Thoracic herniated disc symptoms are only caused by a small minority of intervertebral protrusions in the upper or middle back regions. Thoracic herniated discs are rare to start with, but the ones which do exist are also statistically cited as the most asymptomatic of all intervertebral bulges. However, for the few patients who do suffer from troublesome thoracic disc issues, the symptoms can present some interesting challenges for treatment.
This dialog details why most thoracic disc irregularities do not generate back pain. We will also examine the minority of thoracic disc pathologies that do produce symptoms.
As previously mentioned, the thoracic spinal discs are far less likely to suffer a herniation, both from age-related degeneration, as well as from traumatic injury. The thoracic levels of the vertebral column are designed for support and protection, not flexibility. This makes the region enjoy markedly decreased deterioration from movement, as well as reducing the likelihood of sustaining damaging spinal injury.
For people who do endure significant herniations in the middle and upper back regions, the cause is almost always due to focused traumatic injury or an abnormal degenerative process that is related to spinal curvature or a previous spondylodesis surgery.
Most herniations which exist in the middle and upper back are nonissues, since they do not enact any pain or neurological symptoms at all. Better still, these herniations have the best chance of resolving without any treatment whatsoever. Time reduces many of these bulges, since they do not endure recurrent stresses in the thoracic levels.
In a small sample of patients, a thoracic herniation may be painful, although even in this minuscule demographic, the majority of patients may well be misdiagnosed and actually suffering from some other actual underlying symptomatic process.
In cases of truly pathological thoracic disc protrusions, the symptomatic process is usually either central spinal stenosis for large central herniations, or foraminal stenosis for focal paracentral herniations.
In symptomatic patients, misdiagnosis is the most common explanation for why the herniation seems to be the source of pain. Many of these patients demonstrate coincidental thoracic disc abnormalities, but the symptoms exist due to some other structural spinal, non-spinal, mindbody or disease process.
This occurrence is identical to the same phenomenon seen far more often in the lumbar and cervical levels, wherein disc bulges are blamed for causing pain, but are not the true source of symptomatic expression. However, some thoracic bulging and ruptured discs can actually enact symptoms through spinal stenosis, foraminal stenosis and even chemical radiculitis.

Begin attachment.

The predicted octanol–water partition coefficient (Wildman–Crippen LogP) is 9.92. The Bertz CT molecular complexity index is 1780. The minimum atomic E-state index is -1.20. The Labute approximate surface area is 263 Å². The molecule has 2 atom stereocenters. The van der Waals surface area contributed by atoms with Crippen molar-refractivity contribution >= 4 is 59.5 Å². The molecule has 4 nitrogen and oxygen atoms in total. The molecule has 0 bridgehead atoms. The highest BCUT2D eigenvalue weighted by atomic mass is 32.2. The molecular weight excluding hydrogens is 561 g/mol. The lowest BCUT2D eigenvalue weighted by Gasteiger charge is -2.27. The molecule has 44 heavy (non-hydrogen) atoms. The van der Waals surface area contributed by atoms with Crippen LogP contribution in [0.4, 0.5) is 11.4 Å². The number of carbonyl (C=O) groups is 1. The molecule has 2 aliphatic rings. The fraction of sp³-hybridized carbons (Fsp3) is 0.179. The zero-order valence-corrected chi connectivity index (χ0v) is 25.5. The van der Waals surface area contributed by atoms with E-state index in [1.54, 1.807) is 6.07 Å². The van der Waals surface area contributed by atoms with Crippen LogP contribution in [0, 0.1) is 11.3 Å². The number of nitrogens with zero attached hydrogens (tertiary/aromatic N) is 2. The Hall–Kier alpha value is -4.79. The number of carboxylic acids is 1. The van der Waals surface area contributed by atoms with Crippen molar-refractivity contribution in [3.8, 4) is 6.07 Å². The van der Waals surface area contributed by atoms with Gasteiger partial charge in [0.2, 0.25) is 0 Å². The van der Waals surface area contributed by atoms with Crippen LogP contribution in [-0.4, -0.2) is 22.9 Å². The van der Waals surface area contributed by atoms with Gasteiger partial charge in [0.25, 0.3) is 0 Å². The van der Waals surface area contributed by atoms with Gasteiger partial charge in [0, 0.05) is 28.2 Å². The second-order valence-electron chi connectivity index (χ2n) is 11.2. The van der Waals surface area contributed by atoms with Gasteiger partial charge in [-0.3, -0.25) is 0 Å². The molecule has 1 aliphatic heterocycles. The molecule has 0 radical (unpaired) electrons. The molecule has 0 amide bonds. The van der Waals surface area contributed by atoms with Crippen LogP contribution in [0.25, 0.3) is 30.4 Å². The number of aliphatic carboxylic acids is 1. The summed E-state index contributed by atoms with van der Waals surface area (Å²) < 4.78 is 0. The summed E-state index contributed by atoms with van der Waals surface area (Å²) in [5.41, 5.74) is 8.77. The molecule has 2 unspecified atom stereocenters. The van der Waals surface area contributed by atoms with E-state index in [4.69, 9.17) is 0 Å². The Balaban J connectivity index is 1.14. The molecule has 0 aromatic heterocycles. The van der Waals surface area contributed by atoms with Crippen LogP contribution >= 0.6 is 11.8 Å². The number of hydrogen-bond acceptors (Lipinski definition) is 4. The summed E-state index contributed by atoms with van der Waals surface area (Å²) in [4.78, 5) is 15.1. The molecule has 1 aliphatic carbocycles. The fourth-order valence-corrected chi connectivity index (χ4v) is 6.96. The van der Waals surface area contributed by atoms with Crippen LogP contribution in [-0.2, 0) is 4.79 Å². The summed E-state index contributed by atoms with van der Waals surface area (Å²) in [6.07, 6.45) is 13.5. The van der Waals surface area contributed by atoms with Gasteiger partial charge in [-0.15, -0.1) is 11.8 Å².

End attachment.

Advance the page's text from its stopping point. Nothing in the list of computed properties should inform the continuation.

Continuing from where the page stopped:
Sometimes, patients with problematic middle back disc issues demonstrate the existence of scoliosis or Scheuermann's kyphosis. If not, they may well have received prior surgical spinal fusion treatment, as this is known to have a severe degenerative impact on surrounding vertebral levels, facilitating thoracic disc disease and herniations in most patients.
Depending on the exact nature of the pathological process at work, symptoms should correlate to the clinical expectations and should also resolve with appropriate treatment.
The thoracic spine is simply not required to bend and flex the way our cervical and lumbar levels must perform. This makes a herniated disc in the middle back or upper back an ideal location and far less likely to create any pain or disability. This fact is a very positive characteristic of thoracic disc abnormalities.
However, if you do happen to be one of the few who do suffer from a problematic thoracic herniated disc symptoms, finding appropriate treatment may be more of a challenge. This is due to so much emphasis being placed on cervical and lumbar herniated discs in the back pain therapy sector. For best results, make sure to consider all your treatment options carefully and look for a specialist who is familiar with treating these less common mid and upper back disc issues.
The best curative options for most thoracic disc problems include noninvasive spinal decompression and minimally invasive surgical interventions. Meanwhile the best symptomatic modalities are those that entail minimal ongoing expense, minimal pharmaceutical risk and maximum collateral health benefits, such as exercise, acupuncture and massage.